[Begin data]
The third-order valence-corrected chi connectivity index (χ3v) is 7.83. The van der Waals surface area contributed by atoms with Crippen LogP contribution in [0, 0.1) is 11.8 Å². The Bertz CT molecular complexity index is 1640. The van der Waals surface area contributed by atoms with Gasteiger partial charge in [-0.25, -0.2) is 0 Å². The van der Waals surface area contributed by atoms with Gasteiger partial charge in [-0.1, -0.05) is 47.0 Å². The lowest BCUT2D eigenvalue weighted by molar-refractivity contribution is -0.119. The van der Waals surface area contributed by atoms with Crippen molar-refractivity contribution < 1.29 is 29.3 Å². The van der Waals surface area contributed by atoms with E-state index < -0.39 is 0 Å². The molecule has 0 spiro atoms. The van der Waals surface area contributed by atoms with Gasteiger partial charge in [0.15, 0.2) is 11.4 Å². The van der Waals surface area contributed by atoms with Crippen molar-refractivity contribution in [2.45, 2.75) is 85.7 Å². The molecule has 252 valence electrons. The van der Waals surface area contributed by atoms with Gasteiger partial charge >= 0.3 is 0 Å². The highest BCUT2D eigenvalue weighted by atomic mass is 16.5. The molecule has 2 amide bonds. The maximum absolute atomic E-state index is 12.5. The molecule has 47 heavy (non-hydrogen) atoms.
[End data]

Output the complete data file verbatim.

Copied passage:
The third-order valence-corrected chi connectivity index (χ3v) is 7.83. The van der Waals surface area contributed by atoms with Crippen LogP contribution in [0, 0.1) is 11.8 Å². The Bertz CT molecular complexity index is 1640. The van der Waals surface area contributed by atoms with Gasteiger partial charge in [-0.25, -0.2) is 0 Å². The van der Waals surface area contributed by atoms with Gasteiger partial charge in [-0.1, -0.05) is 47.0 Å². The lowest BCUT2D eigenvalue weighted by molar-refractivity contribution is -0.119. The van der Waals surface area contributed by atoms with Crippen molar-refractivity contribution < 1.29 is 29.3 Å². The van der Waals surface area contributed by atoms with E-state index < -0.39 is 0 Å². The molecule has 0 spiro atoms. The van der Waals surface area contributed by atoms with Gasteiger partial charge in [0.15, 0.2) is 11.4 Å². The van der Waals surface area contributed by atoms with Crippen molar-refractivity contribution in [2.45, 2.75) is 85.7 Å². The molecule has 252 valence electrons. The van der Waals surface area contributed by atoms with Gasteiger partial charge >= 0.3 is 0 Å². The highest BCUT2D eigenvalue weighted by atomic mass is 16.5. The molecule has 2 amide bonds. The maximum absolute atomic E-state index is 12.5. The molecule has 47 heavy (non-hydrogen) atoms.